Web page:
Two of the most frequently misused drugs are Percocet and Valium. Both are considered to be narcotics due to the way they work on the body’s central nervous system. As a result, there is a high potential to abuse either drug.
The narcotic components of each (oxycodone or hydrocodone) are strong prescription opioid pain relievers that work similar to fentanyl, morphine and methadone. These narcotics are prescribed for pain management which is considered to be moderate or severe and needs to be taken over a long period of time. They are also prescribed to individuals when other pain medications have not worked. The acetaminophen is used in both medications to help treat pain, fever and inflammation.
While both Percocet and Valium have common side effects such as sedation, dizziness, feeling lightheaded, nausea and vomiting, the differences in their stronger and more adverse side effects are notable.
- Hypotension (low blood pressure)
- respiratory depression
- apnea (breathing stops)
- respiratory failure
- circulatory depression
- decreased inhibitions
- increased risk-taking behavior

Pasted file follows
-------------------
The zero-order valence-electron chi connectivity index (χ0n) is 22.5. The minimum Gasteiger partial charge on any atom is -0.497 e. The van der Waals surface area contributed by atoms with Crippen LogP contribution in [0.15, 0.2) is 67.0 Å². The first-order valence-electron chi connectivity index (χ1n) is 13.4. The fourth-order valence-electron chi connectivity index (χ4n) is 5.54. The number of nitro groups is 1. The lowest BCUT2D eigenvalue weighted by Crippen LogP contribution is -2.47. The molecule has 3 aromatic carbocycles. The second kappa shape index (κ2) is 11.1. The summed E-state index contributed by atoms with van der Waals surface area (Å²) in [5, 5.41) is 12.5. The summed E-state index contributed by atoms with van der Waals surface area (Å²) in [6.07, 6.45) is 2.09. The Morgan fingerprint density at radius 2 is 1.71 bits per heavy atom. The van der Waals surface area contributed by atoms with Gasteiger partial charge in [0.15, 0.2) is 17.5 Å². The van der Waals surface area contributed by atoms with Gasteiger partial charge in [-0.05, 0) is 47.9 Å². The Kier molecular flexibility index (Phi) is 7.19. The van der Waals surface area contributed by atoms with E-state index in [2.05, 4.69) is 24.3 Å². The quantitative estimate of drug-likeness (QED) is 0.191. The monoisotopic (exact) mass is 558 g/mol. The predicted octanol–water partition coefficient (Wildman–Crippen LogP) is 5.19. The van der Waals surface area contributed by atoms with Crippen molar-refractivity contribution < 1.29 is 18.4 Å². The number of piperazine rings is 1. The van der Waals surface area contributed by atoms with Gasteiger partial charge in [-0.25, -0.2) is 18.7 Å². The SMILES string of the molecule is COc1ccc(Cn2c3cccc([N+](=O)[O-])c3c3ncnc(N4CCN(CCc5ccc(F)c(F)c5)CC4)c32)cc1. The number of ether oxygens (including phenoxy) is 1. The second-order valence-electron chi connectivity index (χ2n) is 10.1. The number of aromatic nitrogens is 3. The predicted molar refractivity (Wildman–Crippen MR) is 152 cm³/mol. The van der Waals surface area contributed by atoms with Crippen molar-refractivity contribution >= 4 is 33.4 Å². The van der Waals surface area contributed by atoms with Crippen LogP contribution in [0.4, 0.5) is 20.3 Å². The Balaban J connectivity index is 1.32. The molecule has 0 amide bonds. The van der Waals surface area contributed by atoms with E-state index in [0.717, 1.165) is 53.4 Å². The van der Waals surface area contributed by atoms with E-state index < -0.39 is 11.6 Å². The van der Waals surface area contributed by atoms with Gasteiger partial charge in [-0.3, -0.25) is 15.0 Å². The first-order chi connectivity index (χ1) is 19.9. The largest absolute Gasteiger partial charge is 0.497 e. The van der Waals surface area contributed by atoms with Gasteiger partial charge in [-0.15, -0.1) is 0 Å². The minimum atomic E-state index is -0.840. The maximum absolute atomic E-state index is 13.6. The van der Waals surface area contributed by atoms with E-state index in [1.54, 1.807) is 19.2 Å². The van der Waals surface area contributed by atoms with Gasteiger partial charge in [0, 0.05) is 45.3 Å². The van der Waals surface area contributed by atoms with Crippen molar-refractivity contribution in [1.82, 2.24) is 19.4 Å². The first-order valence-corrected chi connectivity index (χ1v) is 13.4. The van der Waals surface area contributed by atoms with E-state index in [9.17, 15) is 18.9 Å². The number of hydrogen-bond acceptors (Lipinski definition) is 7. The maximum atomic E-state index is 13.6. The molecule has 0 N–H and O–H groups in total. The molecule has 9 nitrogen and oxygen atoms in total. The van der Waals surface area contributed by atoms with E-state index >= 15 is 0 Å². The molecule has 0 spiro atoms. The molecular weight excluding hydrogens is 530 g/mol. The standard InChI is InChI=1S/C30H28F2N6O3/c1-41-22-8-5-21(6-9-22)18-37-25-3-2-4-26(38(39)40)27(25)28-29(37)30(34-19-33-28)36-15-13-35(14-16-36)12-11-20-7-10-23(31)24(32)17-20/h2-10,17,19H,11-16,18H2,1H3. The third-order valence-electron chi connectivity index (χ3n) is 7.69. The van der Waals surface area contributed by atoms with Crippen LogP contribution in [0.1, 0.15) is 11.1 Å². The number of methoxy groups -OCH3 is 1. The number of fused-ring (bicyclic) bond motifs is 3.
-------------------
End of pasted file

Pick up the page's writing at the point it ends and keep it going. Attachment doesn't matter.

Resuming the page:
- suicidal thoughts
- thoughts of self-harm
- shallow breathing (feel need to pass out)
- muscle twitch or tremor
- loss of bladder control
- little or no urination
Addiction to opioids is treatable, though it can be a long process. It is suggested that people struggling with opioid addiction seek out medical and mental health professionals to assist them in their treatment and recovery.
Medical Disclaimer: The Recovery Village aims to improve the quality of life for people struggling with a substance use or mental health disorder with fact-based content about the nature of behavioral health conditions, treatment options and their related outcomes. We publish material that is researched, cited, edited and reviewed by licensed medical professionals. The information we provide is not intended to be a substitute for professional medical advice, diagnosis or treatment. It should not be used in place of the advice of your physician or other qualified healthcare provider.